date added: 31.12.2019

Natural gas fuel cells

A fuel cell is an electrochemical power generator which converts the chemical energy of fuel (which is usually hydrogen) directly into electrical power (a flux of electrons); unlike traditional power generators, a fuel cell requires no mechanical work to produce electricity. Since no mechanical, thermal, gas-dynamic or electromagnetic processes are involved in electrical power generation, fuel cells boast very good efficiency (which can reach 60% – or 80%, if electricity is co-generated with heat).
Inside a fuel cell, the fuel (hydrogen gas) is delivered to the anode. There is also an oxidiser (oxygen or air) delivered to the cathode. In contact with the anode, the hydrogen gas releases electrons and becomes electrochemically oxidised to water. The water is removed from the fuel cell. The electrons released from the hydrogen atoms form an electron flux (which is electrical current at a low voltage, less than 1 volt per single fuel cell). The electron flux follows a circuit external to the fuel cell and reaches the cathode. If a sufficient number of fuel cells are connected in a stack, it can provide enough power for electrical loads. The oxygen in contact with the cathode becomes negatively charged ions. Within the electrolyte, the ions flow to the fuel cell’s anode, which makes the electrical circuit.
The electrolyte should have a high permeability to ions and zero permeability to electrons; otherwise, the external flux of electrons is not possible. The operating principle of a fuel cell is the reverse of electrolysis, by which water is reduced to hydrogen and oxygen by application of electrical current.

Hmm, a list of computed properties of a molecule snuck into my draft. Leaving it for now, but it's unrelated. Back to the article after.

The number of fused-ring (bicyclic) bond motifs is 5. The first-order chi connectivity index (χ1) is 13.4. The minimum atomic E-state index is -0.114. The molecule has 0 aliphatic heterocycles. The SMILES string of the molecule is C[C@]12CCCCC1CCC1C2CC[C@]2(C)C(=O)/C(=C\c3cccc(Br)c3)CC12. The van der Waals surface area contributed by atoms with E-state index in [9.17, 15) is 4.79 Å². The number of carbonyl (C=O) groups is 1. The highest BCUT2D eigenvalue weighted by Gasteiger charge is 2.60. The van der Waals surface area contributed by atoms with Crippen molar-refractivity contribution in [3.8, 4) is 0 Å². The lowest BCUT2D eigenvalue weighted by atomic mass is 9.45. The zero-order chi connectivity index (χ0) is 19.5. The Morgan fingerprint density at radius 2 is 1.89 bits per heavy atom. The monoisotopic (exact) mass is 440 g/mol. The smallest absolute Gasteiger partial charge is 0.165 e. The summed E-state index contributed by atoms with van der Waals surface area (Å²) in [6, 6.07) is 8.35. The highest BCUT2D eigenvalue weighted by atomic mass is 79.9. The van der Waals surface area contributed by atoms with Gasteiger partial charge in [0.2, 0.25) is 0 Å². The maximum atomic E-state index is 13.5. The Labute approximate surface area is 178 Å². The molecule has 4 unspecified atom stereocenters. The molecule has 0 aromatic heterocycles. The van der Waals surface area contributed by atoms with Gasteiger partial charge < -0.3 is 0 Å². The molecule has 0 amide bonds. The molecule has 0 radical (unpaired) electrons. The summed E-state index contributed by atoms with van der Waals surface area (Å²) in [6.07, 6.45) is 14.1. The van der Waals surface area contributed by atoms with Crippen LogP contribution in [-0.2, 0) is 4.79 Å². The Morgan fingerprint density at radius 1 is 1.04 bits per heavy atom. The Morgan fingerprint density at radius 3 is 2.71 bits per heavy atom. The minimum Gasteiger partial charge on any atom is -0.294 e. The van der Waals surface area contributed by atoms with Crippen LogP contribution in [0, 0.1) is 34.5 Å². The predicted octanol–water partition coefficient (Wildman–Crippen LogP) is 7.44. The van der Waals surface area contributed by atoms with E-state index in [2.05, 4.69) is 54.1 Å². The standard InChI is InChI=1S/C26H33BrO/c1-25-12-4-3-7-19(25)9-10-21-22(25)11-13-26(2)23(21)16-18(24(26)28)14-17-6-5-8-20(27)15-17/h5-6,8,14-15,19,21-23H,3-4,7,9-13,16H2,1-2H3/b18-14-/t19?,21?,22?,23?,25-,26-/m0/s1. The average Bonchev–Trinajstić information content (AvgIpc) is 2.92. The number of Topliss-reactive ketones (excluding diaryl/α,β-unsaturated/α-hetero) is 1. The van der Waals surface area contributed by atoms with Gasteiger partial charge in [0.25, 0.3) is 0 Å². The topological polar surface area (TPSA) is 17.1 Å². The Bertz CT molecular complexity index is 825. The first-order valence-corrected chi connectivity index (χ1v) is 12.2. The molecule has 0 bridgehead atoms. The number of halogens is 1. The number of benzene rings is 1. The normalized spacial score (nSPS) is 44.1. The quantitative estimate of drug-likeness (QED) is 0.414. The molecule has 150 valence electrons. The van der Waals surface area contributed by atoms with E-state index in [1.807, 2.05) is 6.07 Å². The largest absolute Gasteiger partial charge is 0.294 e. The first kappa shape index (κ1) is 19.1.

An advantage of electrical power generation with fuel cells is negligible emission levels (because it involves an electrochemical reaction instead of combustion in typical power generators). Aside from the manufacturability problems and service life, the greatest challenge to the development and general application of fuel cells is cost efficiency. For high-power fuel cell installations (and depending on the power generation technology), 1 kW requires an investment of USD 3,000 to USD 20,000.
Fuel cell principle [1]
Different designs of fuel cells are in use. The primary difference between them is the electrolyte used:

- PEMFC (Polymer Electrolyte Membrane Fuel Cell/Proton Exchange Membrane Fuel Cell), where the electrolyte is a polymer membrane;
- AFC (Alkaline Fuel Cell), where the electrolyte is an alkaline chemical;
- PAFC (Phosphoric Acid Fuel Cell), where the electrolyte is phosphoric acid;
- MCFC (Molten Carbonate Fuel Cell), high-temperature power generating cells with molten carbonates as the electrolyte;
- SOFC (Solid Oxide Fuel Cell), where the electrolyte is a ceramic solid (and the fuel cells are high-temperature power generators).
Natural gas (abbreviated to NG) can be used as stock for the production of hydrogen supplying fuel cells by an external process (which is steam reforming of NG) to power PEMFCs and PAFCs; hydrogen is also a viable fuel for the high-temperature MCFCs and SOFCs. NG can be steam-reformed inside a fuel cell (by application of heat and steam, a product of fuel cell operation).

NG requires thorough desulphurisation to become a viable stock for fuel cells; sulphur is detrimental to anodic catalysts. Sulphur occurs naturally in mined NG; tetrahydrothiophene (THT), a compound of sulphur, is added to odourise NG for safety. The sulphurisation of natural gas is a common problem.
Note that the sensitivity of a fuel cell to sulphur compounds is reduced as the temperature of the fuel cell rises. MCFCs are up to five times more sensitive to damage by sulphur compounds than SOFCs (since the latter fuel cell type works at a higher temperature). Another challenge is the sensitivity of fuel cells to carbon monoxide (CO), a gas generated by steam reforming of NG. Here, the CO tolerance limits in PEMFC are only several ppm of CO, while SOFC is the fuel cell type most resilient to damage from CO and its tolerance limit is several thousand ppm of carbon monoxide.